54. Militant Islam continues to spread and gain power.
It has been clear for years that the Muslim lands face severe problems with religious extremists dedicated to advancing their political, social, and doctrinal views by any means necessary. Most of the Muslim lands are overcrowded and short of resources. Many are poor, save for the oil-rich states of the Middle East. Virtually all have large populations of young men, often unemployed, who are frequently attracted to violent extremist movements. During its proxy war with the Soviet Union in Afghanistan, the United States massively fortified the Muslim extremist infrastructure by supplying it with money, arms, and, above all, training. It is making a similar mistake today. The overthrow of Saddam Hussein and the American occupation of Iraq has inspired a new generation of jihadis, who have been trained and battle-hardened in the growing insurgency. In a now-declassified National Security Estimate, the American intelligence community concluded that Al Qaeda was more powerful in 2007 than it had been before the so-called “war on terror” began—more dangerous even than it had been when it planned the attacks of September 11, 2001.
Assessment: This trend may wax and wane, but it seems unlikely to disappear this side of a Muslim reformation comparable to those that transformed Christianity and Judaism.
Implications: Virtually all of the Muslim lands face an uncertain, and possibly bleak, future of political instability and growing violence. The exceptions are the oil states, where money can still buy relative peace, at least for now. These problems often have spilled over into the rest of the world. They will do so again.
In a 1994 terrorism study for the Department of Defense and other government clients, Forecasting International predicted that by 2020 a strong majority of the world’s 25 or so most important Muslim lands could be in the hands of extremist religious governments. At the time, only Iran was ruled by such a regime. That forecast still appears sound.
Iraq is likely to become the next fundamentalist Muslim regime. Once American forces leave, Iran will support the establishment of a Shiite regime much like its own in Baghdad. There is a one-in-ten chance that this will set off a general war in the Middle East, as Sunni-dominated states intercede to protect Iraqi Sunnis against Shi’a domination. However, Iraq and Saudi Arabia already are negotiating to keep this situation under control.
Any attempt to reduce the commitment of Western forces to the task of stabilizing Afghanistan will result in the restoration of the Taliban to power.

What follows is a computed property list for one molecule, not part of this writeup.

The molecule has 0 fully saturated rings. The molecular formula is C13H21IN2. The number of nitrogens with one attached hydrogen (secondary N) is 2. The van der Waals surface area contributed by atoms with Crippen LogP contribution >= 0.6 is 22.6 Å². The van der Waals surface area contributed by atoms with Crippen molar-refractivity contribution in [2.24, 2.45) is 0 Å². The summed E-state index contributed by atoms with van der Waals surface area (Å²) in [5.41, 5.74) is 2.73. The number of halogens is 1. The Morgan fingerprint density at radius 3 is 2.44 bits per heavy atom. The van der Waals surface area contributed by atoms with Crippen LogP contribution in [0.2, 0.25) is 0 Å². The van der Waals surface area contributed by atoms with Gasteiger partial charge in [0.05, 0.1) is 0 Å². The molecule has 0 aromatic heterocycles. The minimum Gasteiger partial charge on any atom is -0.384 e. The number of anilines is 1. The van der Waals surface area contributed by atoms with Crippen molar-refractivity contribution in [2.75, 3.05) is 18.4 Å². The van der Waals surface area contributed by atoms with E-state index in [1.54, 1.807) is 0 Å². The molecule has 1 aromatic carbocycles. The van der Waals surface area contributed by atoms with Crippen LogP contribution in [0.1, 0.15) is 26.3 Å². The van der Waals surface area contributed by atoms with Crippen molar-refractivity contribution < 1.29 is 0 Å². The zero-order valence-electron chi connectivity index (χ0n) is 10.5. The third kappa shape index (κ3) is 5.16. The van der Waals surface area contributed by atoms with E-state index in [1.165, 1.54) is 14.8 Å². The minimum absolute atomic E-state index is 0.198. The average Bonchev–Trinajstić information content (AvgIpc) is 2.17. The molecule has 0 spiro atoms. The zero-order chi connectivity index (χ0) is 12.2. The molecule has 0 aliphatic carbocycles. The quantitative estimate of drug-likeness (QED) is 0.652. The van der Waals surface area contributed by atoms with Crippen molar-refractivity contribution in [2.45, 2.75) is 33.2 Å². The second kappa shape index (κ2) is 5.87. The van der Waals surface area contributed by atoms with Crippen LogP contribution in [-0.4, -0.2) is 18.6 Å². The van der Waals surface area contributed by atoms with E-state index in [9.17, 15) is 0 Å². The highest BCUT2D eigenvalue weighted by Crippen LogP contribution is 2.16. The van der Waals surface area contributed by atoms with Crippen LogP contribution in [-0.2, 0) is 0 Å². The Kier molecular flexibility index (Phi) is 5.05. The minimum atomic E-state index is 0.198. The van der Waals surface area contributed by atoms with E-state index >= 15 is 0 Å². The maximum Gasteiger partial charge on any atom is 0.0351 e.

Implications for hospitality and travel: In Bangkok and Pattani, Thailand, hotel bombs kill four people. Another bomb shakes the Al Dera Tourist hotel, west of Gaza city. In Kabul, Pakistan, one journalist dies in a hotel bombing. In Islamabad, Pakistan, a restaurant bombing kills 20 people. In Baqouba, Iraq, a car bomb outside a restaurant kills at least 70. In Mumbai, three hotels and a restaurant are among 10 targets struck by terrorists. All these incidents happened in 2008—and outside Iraq it was a relatively slow year for terrorism.
In 1994, Forecasting International predicted that as government installations were “hardened” against attack, terrorists would turn to softer targets, and particularly those of the hospitality and travel industries. That forecast has been amply proved correct. Hotels, restaurants, and transportation facilities have become the preferred targets of both local and international terrorists.
The next generation of terrorists is now being trained in Iraq and Pakistan. As the American wars in those regions prove unsustainable, the most zealous among them will continue their war against their chosen enemies. Most will return to their home countries to attack local rulers. Others will focus on the United States and its allies in the Iraq war. All of them will continue to find hotels and restaurants easy targets with high publicity value. Some may attempt to attack passenger aircraft, while others will aim their bombs at public transportation. A few may even choose cruise ships, conference centers, or casinos as their victims of choice.
Terrorism will become more common in the future, not less so, and the hospitality and travel industries will remain appealingly vulnerable to attack.
55. International exposure includes a growing risk of terrorist attack.
Terrorism has continued to grow around the world as the Iraq war proceeds, even as the rate of violence in Iraq itself has, at least temporarily, declined. State-sponsored terrorism has nearly vanished, as tougher sanctions have made it more trouble than it was worth. However, nothing will prevent small, local political organizations and special-interest groups from using terror to promote their causes. These organizations have found inspiration in the successes of Al Qaeda, and many have found common cause. The most dangerous terrorist groups are no longer motivated primarily by specific political goals, but by generalized, virulent hatred based on religion and culture.
On balance, the amount of terrorist activity in the world will continue to rise, not decline, in the next 10 years. This was seen in corrections to the State Department’s April 2004 report on terrorism, which originally seemed to show a sharp drop in terrorist incidents. In fact, terrorist attacks had risen sharply since the invasion of Iraq, both in number and in severity.